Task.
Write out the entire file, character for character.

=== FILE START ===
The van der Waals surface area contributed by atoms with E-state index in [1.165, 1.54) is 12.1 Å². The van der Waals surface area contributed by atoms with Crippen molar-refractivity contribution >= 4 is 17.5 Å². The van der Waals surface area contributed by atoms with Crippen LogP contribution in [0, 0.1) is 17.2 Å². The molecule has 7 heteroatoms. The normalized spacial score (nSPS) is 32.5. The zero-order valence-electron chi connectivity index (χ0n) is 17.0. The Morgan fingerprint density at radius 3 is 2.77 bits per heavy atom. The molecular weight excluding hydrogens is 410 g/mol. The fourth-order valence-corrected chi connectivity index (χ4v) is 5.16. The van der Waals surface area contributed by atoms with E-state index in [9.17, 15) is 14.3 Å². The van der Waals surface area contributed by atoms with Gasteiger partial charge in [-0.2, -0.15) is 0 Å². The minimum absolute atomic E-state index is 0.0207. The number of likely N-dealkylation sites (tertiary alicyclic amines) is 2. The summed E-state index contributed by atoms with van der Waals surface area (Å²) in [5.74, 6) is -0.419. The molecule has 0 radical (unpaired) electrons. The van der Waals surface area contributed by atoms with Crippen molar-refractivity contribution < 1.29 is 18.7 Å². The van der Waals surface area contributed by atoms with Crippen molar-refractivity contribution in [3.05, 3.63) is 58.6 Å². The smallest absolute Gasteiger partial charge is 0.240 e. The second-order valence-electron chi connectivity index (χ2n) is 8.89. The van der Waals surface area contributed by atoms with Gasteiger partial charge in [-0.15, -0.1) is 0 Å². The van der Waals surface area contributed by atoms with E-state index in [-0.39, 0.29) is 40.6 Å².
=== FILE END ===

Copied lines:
The van der Waals surface area contributed by atoms with E-state index in [1.165, 1.54) is 12.1 Å². The van der Waals surface area contributed by atoms with Crippen molar-refractivity contribution >= 4 is 17.5 Å². The van der Waals surface area contributed by atoms with Crippen LogP contribution in [0, 0.1) is 17.2 Å². The molecule has 7 heteroatoms. The normalized spacial score (nSPS) is 32.5. The zero-order valence-electron chi connectivity index (χ0n) is 17.0. The Morgan fingerprint density at radius 3 is 2.77 bits per heavy atom. The molecular weight excluding hydrogens is 410 g/mol. The fourth-order valence-corrected chi connectivity index (χ4v) is 5.16. The van der Waals surface area contributed by atoms with E-state index in [9.17, 15) is 14.3 Å². The van der Waals surface area contributed by atoms with Gasteiger partial charge in [-0.2, -0.15) is 0 Å². The minimum absolute atomic E-state index is 0.0207. The number of likely N-dealkylation sites (tertiary alicyclic amines) is 2. The summed E-state index contributed by atoms with van der Waals surface area (Å²) in [5.74, 6) is -0.419. The molecule has 0 radical (unpaired) electrons. The van der Waals surface area contributed by atoms with Crippen molar-refractivity contribution < 1.29 is 18.7 Å². The van der Waals surface area contributed by atoms with Crippen molar-refractivity contribution in [3.05, 3.63) is 58.6 Å². The smallest absolute Gasteiger partial charge is 0.240 e. The second-order valence-electron chi connectivity index (χ2n) is 8.89. The van der Waals surface area contributed by atoms with Gasteiger partial charge in [-0.15, -0.1) is 0 Å². The van der Waals surface area contributed by atoms with E-state index in [-0.39, 0.29) is 40.6 Å².